Chaplains of the
36th Infantry Division


Chaplain (Colonel) Herbert E. MacCombie
Division Chaplain

Displaced Persons

On March 24th we moved with the Division C.P. to Herxheim, Germany.  Here made our first contacts with displaced personnel. Lt. Colonel Grady C. Durham asked for my help in some of the pressing problems.

We had about one hundred twenty five persons located in a factory building.  They were of many nationalities — French, Dutch, Polish, Russians.  They had had no food for sometime.  My first job was to find food for them.

I went to see the local Burgomeister.  He was not interested.  There was no food available.  I became impatient.  I remembered that the Germans had fired on some of our medical personnel and our chaplains when they were serving the wounded while carrying the Red Cross flag.  They had fired on me when my vehicle bore the Red Cross Flag.  I decided that I would be firm.  I would not take “NO” for an answer from any German official.

I told the Burgomeister, “If we were not here, these people would still be working for you and you would have to feed them.  If, as you say there is no food available, I will have to find it.  I will go to your house and take out all the food there.  Then I will go to the next house, and the next.  I will seize all food from house to house until I get enough to feed these people.”

He suddenly capitulated.  The displaced persons were fed.

There were no sleeping accommodations. I thought the men could make out all right.  They would be no worse off than our fighting men had been for months.  They could sleep on the floor.  However, there were eighteen women, whom I thought should have better accommodations.

I went to the Burgomeister.  Again there was no room.  Again I threatened to take over his house.  Suddenly he had a bright idea.  There were beds in the local hospital.  “Would that do?”  That was fine.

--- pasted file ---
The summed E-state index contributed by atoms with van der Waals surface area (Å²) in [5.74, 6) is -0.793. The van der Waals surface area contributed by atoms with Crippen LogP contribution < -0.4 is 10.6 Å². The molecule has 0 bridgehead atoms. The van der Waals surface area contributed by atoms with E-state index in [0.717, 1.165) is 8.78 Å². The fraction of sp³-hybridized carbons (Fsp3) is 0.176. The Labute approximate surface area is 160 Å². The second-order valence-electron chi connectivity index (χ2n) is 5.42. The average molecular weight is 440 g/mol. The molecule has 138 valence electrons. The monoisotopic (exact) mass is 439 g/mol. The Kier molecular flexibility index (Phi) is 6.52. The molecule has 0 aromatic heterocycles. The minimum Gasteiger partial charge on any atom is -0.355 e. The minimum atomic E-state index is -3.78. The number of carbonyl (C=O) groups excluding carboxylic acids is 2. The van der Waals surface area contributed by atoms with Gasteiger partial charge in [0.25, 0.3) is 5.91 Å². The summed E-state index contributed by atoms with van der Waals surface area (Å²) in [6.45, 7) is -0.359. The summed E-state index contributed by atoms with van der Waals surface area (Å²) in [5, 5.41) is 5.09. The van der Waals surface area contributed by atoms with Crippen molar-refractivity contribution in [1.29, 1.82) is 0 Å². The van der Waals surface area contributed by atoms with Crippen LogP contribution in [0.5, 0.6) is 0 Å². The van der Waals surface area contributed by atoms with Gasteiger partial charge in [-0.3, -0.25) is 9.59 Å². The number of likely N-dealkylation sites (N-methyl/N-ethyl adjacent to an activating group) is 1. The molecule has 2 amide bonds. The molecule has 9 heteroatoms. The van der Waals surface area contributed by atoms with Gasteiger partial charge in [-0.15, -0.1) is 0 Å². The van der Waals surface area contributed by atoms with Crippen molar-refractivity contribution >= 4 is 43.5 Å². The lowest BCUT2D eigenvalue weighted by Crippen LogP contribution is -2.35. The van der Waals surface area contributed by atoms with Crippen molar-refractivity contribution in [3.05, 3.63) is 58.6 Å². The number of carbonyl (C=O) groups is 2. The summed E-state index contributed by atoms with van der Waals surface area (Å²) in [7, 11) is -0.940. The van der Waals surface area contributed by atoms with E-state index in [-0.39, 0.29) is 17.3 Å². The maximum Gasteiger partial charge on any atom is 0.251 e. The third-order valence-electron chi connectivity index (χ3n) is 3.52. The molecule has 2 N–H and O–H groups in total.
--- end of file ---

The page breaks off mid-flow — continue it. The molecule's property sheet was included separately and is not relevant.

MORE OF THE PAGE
The only available transportation was my jeep.  I would have to make four trips.  When I came back with the second load, I was met by the Senior Schwester.  She put up quite a fuss.  Her beds were clean.  These women were dirty.  They couldn’t take them in.

I listened for a few minutes.  Then I told her, “It makes no difference to me where you Germans sleep.  You can sleep on the ground, if necessary.  Tonight these women must sleep in bed.  That is an order.”

I turned on my heel and stomped out.

When I came back with the third and fourth loads, I found them drinking coffee (ersatz).  The following morning I was told, “After you left, she asked, ‘Who is he’.  We didn’t know, so we said, ‘He is a Russian officer’.  Then she asked, if we would like some coffee.  She was very much afraid when you said 'Mussen'.”

Apparently the German word carries much more determination than our must.  After that I used it often in securing action from the German authorities. During our stay in Herxheim I continued to do what I could to assist the Military Government section.


Copyright 2001 by Mary MacCombie Fietsam
Printed by Permission

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